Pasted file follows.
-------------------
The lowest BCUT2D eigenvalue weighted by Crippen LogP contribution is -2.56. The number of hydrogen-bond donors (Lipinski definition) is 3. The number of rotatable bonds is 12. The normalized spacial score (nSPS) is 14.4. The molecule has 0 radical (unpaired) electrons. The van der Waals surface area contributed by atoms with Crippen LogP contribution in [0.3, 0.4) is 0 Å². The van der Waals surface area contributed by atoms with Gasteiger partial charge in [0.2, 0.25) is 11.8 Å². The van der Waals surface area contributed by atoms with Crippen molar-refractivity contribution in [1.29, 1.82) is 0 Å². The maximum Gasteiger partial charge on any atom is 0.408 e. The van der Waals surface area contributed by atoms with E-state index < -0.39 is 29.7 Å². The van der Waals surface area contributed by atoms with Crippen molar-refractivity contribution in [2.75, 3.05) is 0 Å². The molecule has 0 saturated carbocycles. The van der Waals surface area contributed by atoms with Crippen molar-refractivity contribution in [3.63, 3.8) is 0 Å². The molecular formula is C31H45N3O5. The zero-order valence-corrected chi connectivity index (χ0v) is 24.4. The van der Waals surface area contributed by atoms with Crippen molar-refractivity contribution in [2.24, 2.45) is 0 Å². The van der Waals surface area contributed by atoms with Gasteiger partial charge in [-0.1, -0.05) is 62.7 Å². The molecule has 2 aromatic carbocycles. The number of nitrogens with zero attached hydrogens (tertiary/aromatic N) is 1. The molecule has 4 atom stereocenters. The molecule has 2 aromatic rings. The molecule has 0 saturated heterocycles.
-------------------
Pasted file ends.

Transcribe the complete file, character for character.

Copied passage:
The lowest BCUT2D eigenvalue weighted by Crippen LogP contribution is -2.56. The number of hydrogen-bond donors (Lipinski definition) is 3. The number of rotatable bonds is 12. The normalized spacial score (nSPS) is 14.4. The molecule has 0 radical (unpaired) electrons. The van der Waals surface area contributed by atoms with Crippen LogP contribution in [0.3, 0.4) is 0 Å². The van der Waals surface area contributed by atoms with Gasteiger partial charge in [0.2, 0.25) is 11.8 Å². The van der Waals surface area contributed by atoms with Crippen molar-refractivity contribution in [1.29, 1.82) is 0 Å². The maximum Gasteiger partial charge on any atom is 0.408 e. The van der Waals surface area contributed by atoms with E-state index < -0.39 is 29.7 Å². The van der Waals surface area contributed by atoms with Crippen molar-refractivity contribution in [2.75, 3.05) is 0 Å². The molecule has 0 saturated carbocycles. The van der Waals surface area contributed by atoms with Crippen molar-refractivity contribution in [3.63, 3.8) is 0 Å². The molecular formula is C31H45N3O5. The zero-order valence-corrected chi connectivity index (χ0v) is 24.4. The van der Waals surface area contributed by atoms with Crippen molar-refractivity contribution in [2.24, 2.45) is 0 Å². The van der Waals surface area contributed by atoms with Gasteiger partial charge in [-0.1, -0.05) is 62.7 Å². The molecule has 2 aromatic carbocycles. The number of nitrogens with zero attached hydrogens (tertiary/aromatic N) is 1. The molecule has 4 atom stereocenters. The molecule has 2 aromatic rings. The molecule has 0 saturated heterocycles.